Feeling: BREATHFULL

Feeling: BREATHFULL


So to shed some light on some yogic Weltanschauung. 

Yoga came about around 5000 years ago when oldmate Lord Shiva shared the knowledge of yantra with his wife-slash-disciple-slash-himself-in-another-form, Parvati. The train of thought Shiva had come up with was how humans could reach enlightment, and after much beseeching on part of Parvati, Shiva shared it with her. (There’s this bit here about her falling asleep in the cave where they were, but Shiva didn’t realise and kept yarning away; a fish in a pond overheard and came back reborn as a sage a few centuries on called Matsyendranath and this fella came up with the idea of Hatha yoga, but I’m going to gloss right over that). 

From there, yoga schooling was only passed on through oral communication in the form of guru-pupil conversation. You see, it was seen as quite the sacred stuff for only the uppermost bhadralock to learn, so aside from some shrouding symbols nothing was written down. 
A long time a’passed. Enlightenment remained to the elite. Then along came a lad called Patanjali who wrote a thesis, codifying and recording in word the principles of this ancient art form.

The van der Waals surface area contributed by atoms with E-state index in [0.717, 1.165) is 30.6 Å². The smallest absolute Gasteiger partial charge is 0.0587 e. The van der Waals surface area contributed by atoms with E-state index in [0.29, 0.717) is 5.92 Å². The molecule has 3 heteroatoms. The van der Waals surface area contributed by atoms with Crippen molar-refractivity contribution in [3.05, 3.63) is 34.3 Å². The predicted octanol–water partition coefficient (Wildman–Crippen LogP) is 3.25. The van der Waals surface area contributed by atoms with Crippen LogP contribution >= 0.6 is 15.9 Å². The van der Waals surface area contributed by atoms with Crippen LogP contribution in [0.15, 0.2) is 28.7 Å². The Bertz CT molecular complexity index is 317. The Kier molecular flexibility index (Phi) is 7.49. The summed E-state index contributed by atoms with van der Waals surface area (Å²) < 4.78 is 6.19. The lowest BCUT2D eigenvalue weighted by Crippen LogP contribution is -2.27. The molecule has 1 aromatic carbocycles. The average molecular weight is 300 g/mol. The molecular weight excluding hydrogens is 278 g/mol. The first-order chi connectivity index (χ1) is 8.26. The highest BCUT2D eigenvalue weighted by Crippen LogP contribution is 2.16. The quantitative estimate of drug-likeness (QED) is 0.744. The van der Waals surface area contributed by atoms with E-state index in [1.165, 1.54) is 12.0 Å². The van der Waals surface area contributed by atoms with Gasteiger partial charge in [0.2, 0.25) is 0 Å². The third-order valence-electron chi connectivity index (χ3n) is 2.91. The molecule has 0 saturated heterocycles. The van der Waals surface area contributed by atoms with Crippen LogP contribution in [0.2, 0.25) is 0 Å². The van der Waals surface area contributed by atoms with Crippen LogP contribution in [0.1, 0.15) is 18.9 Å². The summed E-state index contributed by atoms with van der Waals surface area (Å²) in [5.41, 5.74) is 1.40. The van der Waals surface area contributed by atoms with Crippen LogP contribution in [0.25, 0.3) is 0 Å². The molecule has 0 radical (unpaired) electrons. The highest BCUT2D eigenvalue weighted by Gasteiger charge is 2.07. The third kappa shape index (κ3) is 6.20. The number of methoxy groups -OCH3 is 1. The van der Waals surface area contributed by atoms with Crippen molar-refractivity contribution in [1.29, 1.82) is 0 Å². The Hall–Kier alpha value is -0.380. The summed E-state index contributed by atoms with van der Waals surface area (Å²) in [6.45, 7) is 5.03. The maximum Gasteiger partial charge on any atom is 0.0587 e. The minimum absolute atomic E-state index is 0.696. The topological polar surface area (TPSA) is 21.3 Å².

Patanjali talked of there being eight limbs to yoga; Yama (one’s ethical standards and sense of integrity, focusing on behavior and how we conduct ourselves in life; nonviolence, truthfulness, nonstealing, continence and noncovetousness); Niyama (self-discipline and spiritual observances; cleanliness, contentment, heat – I didn’t quite get this one, but it was explained to me as being such as digestive fire in the belly – self-study and surrender to God); Asana (physical postures); Pranayama (breath control); Pratyahara (sense withdrawal, pulling away from the external world and its constant stimuli); Dharana (concentration, that being awareness on a single point); Dhyana (meditation) and the eighth as Samadhi (once again, the ultimate ecstasy). 

The first four limbs concentrate on refining our personalities and gaining mastery over our bodies to prepare us for the second half, being the senses, mind and highest state of consciousness. 
So yes. You can sort of see that the asana aspect (the active “yoga” class the western world knows it as) is just one small segment of the science.

 

But for the purposes of this post, I’m going to eludicate (just a little, I promise) on pranayama. 


So pranayama is more often than not described as breath control, but it also goes a step further; “ayama” translates as “extension and expansion”, meaning PY is the practice of lengthening your vital force. PY ascertains there are four parts to every breath; inhalation, exhalation, antar kumbhaka (internal retention) and bahi kumbhaka (external retention).